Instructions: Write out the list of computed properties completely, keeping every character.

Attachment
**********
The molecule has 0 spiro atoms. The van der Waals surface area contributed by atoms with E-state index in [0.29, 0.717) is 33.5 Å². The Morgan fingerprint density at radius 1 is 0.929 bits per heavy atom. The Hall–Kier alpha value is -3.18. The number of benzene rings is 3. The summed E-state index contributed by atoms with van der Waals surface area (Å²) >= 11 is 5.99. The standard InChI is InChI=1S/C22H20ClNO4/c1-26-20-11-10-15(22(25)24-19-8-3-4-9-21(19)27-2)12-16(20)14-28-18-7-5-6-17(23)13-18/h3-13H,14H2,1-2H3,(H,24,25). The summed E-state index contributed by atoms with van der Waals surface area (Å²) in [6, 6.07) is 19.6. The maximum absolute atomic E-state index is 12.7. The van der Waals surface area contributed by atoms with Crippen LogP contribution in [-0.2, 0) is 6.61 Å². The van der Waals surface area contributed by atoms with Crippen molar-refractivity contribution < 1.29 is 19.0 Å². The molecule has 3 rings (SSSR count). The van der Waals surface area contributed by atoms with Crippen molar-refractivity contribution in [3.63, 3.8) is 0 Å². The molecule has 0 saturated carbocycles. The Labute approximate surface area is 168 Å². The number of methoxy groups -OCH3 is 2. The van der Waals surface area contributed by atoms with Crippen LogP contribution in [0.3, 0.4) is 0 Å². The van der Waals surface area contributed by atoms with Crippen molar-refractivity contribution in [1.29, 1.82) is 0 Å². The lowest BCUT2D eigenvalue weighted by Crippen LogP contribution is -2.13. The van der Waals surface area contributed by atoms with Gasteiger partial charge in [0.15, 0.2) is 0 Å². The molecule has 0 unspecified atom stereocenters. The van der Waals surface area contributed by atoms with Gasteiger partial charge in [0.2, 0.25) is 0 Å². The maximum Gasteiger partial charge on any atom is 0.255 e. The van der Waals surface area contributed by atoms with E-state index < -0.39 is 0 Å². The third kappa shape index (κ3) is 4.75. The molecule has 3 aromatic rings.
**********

The molecule has 0 spiro atoms. The van der Waals surface area contributed by atoms with E-state index in [0.29, 0.717) is 33.5 Å². The Morgan fingerprint density at radius 1 is 0.929 bits per heavy atom. The Hall–Kier alpha value is -3.18. The number of benzene rings is 3. The summed E-state index contributed by atoms with van der Waals surface area (Å²) >= 11 is 5.99. The standard InChI is InChI=1S/C22H20ClNO4/c1-26-20-11-10-15(22(25)24-19-8-3-4-9-21(19)27-2)12-16(20)14-28-18-7-5-6-17(23)13-18/h3-13H,14H2,1-2H3,(H,24,25). The summed E-state index contributed by atoms with van der Waals surface area (Å²) in [6, 6.07) is 19.6. The maximum absolute atomic E-state index is 12.7. The van der Waals surface area contributed by atoms with Crippen LogP contribution in [-0.2, 0) is 6.61 Å². The van der Waals surface area contributed by atoms with Crippen molar-refractivity contribution < 1.29 is 19.0 Å². The molecule has 3 rings (SSSR count). The van der Waals surface area contributed by atoms with Crippen molar-refractivity contribution in [3.63, 3.8) is 0 Å². The molecule has 0 saturated carbocycles. The Labute approximate surface area is 168 Å². The number of methoxy groups -OCH3 is 2. The van der Waals surface area contributed by atoms with Crippen LogP contribution in [0.3, 0.4) is 0 Å². The van der Waals surface area contributed by atoms with Crippen molar-refractivity contribution in [1.29, 1.82) is 0 Å². The lowest BCUT2D eigenvalue weighted by Crippen LogP contribution is -2.13. The van der Waals surface area contributed by atoms with Gasteiger partial charge in [0.15, 0.2) is 0 Å². The molecule has 0 unspecified atom stereocenters. The van der Waals surface area contributed by atoms with Gasteiger partial charge in [0.2, 0.25) is 0 Å². The maximum Gasteiger partial charge on any atom is 0.255 e. The van der Waals surface area contributed by atoms with E-state index < -0.39 is 0 Å². The third kappa shape index (κ3) is 4.75. The molecule has 3 aromatic rings.